Post by Shannon Watson, SPACC Director of Public Affairs
The Minnesota legislature has a few dates that guide its work. The most important is the constitutionally-mandated adjournment date – no later than the Monday after the third Saturday in May. This year, that date is May 21st.
As of this writing, there have been 3,816 bills introduced in the House of Representatives, and 3,377 bills introduced in the Senate*. Bills can, and are, introduced anytime during the session – often all the way up until the final day. Many bills don’t even receive a hearing, but to become enacted into law, bills need** to move through the committee process. Occasionally you’ll hear about bills meeting or missing “first deadline” or “second deadline” or “third deadline” – those are the dates that the legislature uses to narrow down their scope of work for the year. Of course, like most rules, these have exceptions. Deadlines don’t apply to bills that have to go through Capital Investment, Ways and Means/Finance, Taxes, or Rules.
"The first deadline is for committees to act favorably on bills in the house of origin."
This means the bill needs to get a committee hearing (House bills in House Committees and Senate bills in Senate committees) and pass through the committee, or be “laid over for possible inclusion” which is when a bunch of little bills are bundled together in one big omnibus bill. If it passes or is laid over, the bill has met the first hurdle and can continue. This year, first deadline is March 22.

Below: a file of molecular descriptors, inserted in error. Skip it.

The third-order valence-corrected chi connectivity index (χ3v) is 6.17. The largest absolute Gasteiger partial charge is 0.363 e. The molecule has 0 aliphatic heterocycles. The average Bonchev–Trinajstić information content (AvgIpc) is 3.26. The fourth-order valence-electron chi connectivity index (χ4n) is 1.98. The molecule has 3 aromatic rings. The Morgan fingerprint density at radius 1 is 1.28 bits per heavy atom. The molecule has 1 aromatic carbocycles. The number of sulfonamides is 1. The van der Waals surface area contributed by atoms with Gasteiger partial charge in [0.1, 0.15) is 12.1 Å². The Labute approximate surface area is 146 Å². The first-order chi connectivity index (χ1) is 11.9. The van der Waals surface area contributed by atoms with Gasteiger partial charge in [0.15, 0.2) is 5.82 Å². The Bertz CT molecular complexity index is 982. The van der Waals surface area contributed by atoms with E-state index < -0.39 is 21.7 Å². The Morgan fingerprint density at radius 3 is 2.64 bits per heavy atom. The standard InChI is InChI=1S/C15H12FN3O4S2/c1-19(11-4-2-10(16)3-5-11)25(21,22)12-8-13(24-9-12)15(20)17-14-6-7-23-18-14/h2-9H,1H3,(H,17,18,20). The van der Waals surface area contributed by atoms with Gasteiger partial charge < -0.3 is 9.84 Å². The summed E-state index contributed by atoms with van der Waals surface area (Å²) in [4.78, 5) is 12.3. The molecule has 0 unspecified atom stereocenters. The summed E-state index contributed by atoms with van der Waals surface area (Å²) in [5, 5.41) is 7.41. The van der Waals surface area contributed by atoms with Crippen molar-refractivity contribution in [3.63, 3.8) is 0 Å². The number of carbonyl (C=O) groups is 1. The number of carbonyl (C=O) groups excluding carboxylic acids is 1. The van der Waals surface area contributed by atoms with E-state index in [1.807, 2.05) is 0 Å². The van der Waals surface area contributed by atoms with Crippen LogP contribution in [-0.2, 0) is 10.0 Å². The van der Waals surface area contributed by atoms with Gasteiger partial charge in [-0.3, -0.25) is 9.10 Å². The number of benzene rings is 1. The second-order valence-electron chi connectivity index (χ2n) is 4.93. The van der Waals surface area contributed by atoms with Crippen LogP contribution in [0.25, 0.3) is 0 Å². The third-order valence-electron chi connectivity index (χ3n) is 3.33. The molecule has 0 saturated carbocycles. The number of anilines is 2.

"The second deadline is for committees to act favorably on bills, or companions of bills, that met the first deadline in the other house."
Once a bill passes its own committee, it needs to pass the other body’s committee that deals with the same subject. The House and Senate both have committees that deal with all of the same subjects, although it’s not a perfectly mirrored system. Some committees have different names and some have slightly different jurisdictions. If a House bill meets first deadline and then gets a favorable hearing in a Senate committee (or vice versa), it has met the second deadline and can continue. This year, second deadline is March 29.
"The third deadline is for committees to act favorably on major appropriation and finance bills."
This is the deadline specific to bills that deal with money. This year, third deadline is April 20.
If a bill doesn’t meet its deadline but gets a favorable hearing in committee, the Rules committee can override the other deadlines and let it proceed.
*Since the Minnesota legislature works on a biennial – 2 year – system, bills are in play for the duration of the two years. A bill that is introduced on day 1 year 1 doesn’t have to start the process over on year 2. Conference Committees (which are made up of members from the House and Senate who work out differences between their versions of the same bill) also still meet. At the end of the two year session (when they adjourn “sine die”) is when everything stops, and bill numbers start back up after the election at House File 1, House File 2, etc.
**Bills are never really dead until “sine die”, and can bypass the committee process by becoming an amendment on to another bill, which is called a “vehicle”. This often happens late in session when legislators are moving things quickly in the last few days.
Have a question about the legislature? Let Shannon know and maybe you’ll see it answered here!